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The aegis & intelligencer. (Bel Air, Md.) 1864-1923, December 08, 1916, Image 4

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Persistent link: https://chroniclingamerica.loc.gov/lccn/sn83016107/1916-12-08/ed-1/seq-4/

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BETTY’S LIFE SAVED BY
USE OF RED CROSS SEALS
Bha Was Taught How to Caro For Har
oalf Aftar Har Mother Had Diad.
“She who real pretty, and so full of
fun that the dimple* were always
•bowing In her round, red cheek*.” :
The visiting nurse of the Anti-Tuber- I
culosls Hocloty wan talking. “Her j
•yea were b’g and brown and nut-col
ored hair curled naturally In little
rtn'rleta over her forehead and ear*.
She was just eighteen when we first
met her and so neat and attractive
that one would think she belonged to
the well to-do clans of working people,
but when we followed her to her home
one day we confronted startling fact*.
“The red In her cheeks was the flush
of unnatural Inw’ard fever, the high
spirits were a pitiful antidote to pith
less conditions, and the Mg brown
eyes naw only squalor when they were
not fixed upon a typewriting machine
or closed persistently to any view but
an Imaginary bright one.
“The room we entered waa a gen
eral living spa*’©, used also as an eat
ing, cooking and sleeping apartment
There was but one bed, and Betty
bad to sleep In It with her mother,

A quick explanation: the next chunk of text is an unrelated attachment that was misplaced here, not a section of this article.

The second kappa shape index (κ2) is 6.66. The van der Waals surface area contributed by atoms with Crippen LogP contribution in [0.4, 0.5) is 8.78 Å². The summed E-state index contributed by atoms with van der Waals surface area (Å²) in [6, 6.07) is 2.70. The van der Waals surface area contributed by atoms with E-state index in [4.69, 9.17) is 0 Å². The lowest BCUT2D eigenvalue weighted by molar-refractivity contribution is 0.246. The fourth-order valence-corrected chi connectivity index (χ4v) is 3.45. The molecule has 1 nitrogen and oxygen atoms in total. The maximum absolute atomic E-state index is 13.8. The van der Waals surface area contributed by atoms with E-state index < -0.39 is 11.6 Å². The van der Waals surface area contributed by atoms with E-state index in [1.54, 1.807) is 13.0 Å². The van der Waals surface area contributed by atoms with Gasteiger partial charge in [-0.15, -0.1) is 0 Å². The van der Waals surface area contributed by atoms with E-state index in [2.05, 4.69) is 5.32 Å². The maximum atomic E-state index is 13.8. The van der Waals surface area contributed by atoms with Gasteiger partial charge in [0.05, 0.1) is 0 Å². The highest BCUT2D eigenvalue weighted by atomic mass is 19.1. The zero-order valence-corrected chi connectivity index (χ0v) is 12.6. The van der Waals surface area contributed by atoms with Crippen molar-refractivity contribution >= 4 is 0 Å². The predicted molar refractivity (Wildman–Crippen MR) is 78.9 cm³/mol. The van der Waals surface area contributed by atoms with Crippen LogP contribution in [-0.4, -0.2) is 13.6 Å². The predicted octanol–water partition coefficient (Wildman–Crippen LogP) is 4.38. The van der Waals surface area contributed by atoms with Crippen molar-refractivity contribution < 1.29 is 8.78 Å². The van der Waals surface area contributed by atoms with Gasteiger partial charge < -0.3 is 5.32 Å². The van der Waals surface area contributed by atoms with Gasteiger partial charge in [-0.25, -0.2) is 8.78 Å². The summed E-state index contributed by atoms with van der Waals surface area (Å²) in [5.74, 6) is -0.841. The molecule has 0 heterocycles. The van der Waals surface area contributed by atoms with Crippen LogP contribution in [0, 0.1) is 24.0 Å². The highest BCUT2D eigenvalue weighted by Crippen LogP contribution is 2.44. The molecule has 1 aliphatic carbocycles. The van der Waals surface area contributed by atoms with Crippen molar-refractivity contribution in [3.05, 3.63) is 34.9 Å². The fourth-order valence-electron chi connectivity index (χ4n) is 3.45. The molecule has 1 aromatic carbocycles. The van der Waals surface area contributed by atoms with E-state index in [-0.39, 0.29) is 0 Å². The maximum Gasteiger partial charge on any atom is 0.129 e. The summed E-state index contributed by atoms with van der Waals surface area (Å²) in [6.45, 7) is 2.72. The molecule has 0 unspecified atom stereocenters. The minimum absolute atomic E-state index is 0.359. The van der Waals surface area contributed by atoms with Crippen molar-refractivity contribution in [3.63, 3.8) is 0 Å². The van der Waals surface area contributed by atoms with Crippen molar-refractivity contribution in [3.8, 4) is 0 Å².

who was too weak to alt up. An oj>en
cuspidor sat where It would be con
veniently near the l>ed, which placed
It by the stove, where their food was
cook<*d. The mother, who was suffer
ing In an advanced stage of tuber
culosis, did not like cold air. and her
querulous demands caused Betty to
keep the door and windows closed.
“ ‘Well/ said Cheerful Betty, with a
laugh, 'that Isn’t so had us not hav
ing any windows or doors to close, Is
It? Tilings might be worse/
“Infinitely worse/ said I. *Yu
might even take a notion to stuff the
windows and doors with rags to cut
out what oxygen comes In through the
cracks.’
“Red Cnwi Christmas Beals, with
their cheery message of hope, gave
Betty a chance to get well after her
mother died. I* It worth while to save
the Bettes? Buy your share today.”
HOW RED CROSS SEAL
IDEA CAME INTO BEING
Originating In Norway, Method Wm
Tsksn Up Hers Nina Yssra Ago.
Over $3,230,000 has been raised by
Rod Cross Christmas Beals In the Inst
eight years, and yet many people who
will buy these holiday stickers at this
ninth annual sale do not know bow
this Idea originated.
While Red Cross Heals really date
back to the Civil Wor when “Charily
Stamps” were first used, the first cum
puign to sell holiday stickers for the
tuberculosis light wua only nluo years
ago In Delaware. Miss Emily I*. Bis
•ell of Wilmington rend an article by
Jacob Rlls describing stamps used fur
tuberculosis work In Norway, and she
conceived the idea of a similar plan
here. Single handed, she launched n
sale which resulted In SB,OOO clour
money. When Miss Rtssell tried to
con vine© the American Red Cross that
this Idea should be made national as u
Peace activity of that society, she met
with op|K>sltlon. but finally persuaded
the authorities, with the result that on
an Investment of a few hundred dol
lars $135,000 worth of Konls was sold
In 1008 and the great national cam
patgn was launched. Since then the
sale has gone forward by leap* and
bound*, until now the Red Cross Beal j
Is u Institution in the United Staten, .
•nd offers to every one a chance to |
help In the people's fight against the
people's discs so. Last year over 7d,-
000,000 Beals were sold, and this year
tlie American Red Cross and The Na
tiunal Association for the Study and